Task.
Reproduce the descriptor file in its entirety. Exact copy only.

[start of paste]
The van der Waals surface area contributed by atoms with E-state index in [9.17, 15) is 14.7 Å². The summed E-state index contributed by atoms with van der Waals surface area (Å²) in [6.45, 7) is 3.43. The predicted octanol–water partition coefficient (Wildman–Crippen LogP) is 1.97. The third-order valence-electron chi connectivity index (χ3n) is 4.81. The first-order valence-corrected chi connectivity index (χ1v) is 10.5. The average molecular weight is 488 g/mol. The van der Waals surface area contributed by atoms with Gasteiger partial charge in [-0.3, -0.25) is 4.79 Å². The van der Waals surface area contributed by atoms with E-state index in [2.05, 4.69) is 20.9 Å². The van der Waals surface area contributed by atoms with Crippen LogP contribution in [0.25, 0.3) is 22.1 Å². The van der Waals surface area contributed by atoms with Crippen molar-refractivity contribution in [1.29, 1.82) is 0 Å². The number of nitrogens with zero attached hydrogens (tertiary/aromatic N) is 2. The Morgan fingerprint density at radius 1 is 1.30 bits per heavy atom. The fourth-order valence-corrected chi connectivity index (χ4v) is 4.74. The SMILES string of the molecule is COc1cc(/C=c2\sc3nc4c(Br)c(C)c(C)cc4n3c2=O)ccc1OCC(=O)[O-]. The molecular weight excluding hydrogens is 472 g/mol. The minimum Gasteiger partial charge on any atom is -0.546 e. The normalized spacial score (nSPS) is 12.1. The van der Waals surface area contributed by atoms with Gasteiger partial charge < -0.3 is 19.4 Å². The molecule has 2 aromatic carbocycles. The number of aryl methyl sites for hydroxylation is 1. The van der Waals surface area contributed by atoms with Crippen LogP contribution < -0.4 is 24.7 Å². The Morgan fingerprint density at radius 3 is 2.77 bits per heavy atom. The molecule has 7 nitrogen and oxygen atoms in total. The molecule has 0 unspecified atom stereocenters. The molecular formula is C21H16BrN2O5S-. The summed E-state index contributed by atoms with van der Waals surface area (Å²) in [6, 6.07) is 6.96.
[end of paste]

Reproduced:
The van der Waals surface area contributed by atoms with E-state index in [9.17, 15) is 14.7 Å². The summed E-state index contributed by atoms with van der Waals surface area (Å²) in [6.45, 7) is 3.43. The predicted octanol–water partition coefficient (Wildman–Crippen LogP) is 1.97. The third-order valence-electron chi connectivity index (χ3n) is 4.81. The first-order valence-corrected chi connectivity index (χ1v) is 10.5. The average molecular weight is 488 g/mol. The van der Waals surface area contributed by atoms with Gasteiger partial charge in [-0.3, -0.25) is 4.79 Å². The van der Waals surface area contributed by atoms with E-state index in [2.05, 4.69) is 20.9 Å². The van der Waals surface area contributed by atoms with Crippen LogP contribution in [0.25, 0.3) is 22.1 Å². The van der Waals surface area contributed by atoms with Crippen molar-refractivity contribution in [1.29, 1.82) is 0 Å². The number of nitrogens with zero attached hydrogens (tertiary/aromatic N) is 2. The Morgan fingerprint density at radius 1 is 1.30 bits per heavy atom. The fourth-order valence-corrected chi connectivity index (χ4v) is 4.74. The SMILES string of the molecule is COc1cc(/C=c2\sc3nc4c(Br)c(C)c(C)cc4n3c2=O)ccc1OCC(=O)[O-]. The molecular weight excluding hydrogens is 472 g/mol. The minimum Gasteiger partial charge on any atom is -0.546 e. The normalized spacial score (nSPS) is 12.1. The van der Waals surface area contributed by atoms with Gasteiger partial charge < -0.3 is 19.4 Å². The molecule has 2 aromatic carbocycles. The number of aryl methyl sites for hydroxylation is 1. The van der Waals surface area contributed by atoms with Crippen LogP contribution < -0.4 is 24.7 Å². The Morgan fingerprint density at radius 3 is 2.77 bits per heavy atom. The molecule has 7 nitrogen and oxygen atoms in total. The molecule has 0 unspecified atom stereocenters. The molecular formula is C21H16BrN2O5S-. The summed E-state index contributed by atoms with van der Waals surface area (Å²) in [6, 6.07) is 6.96.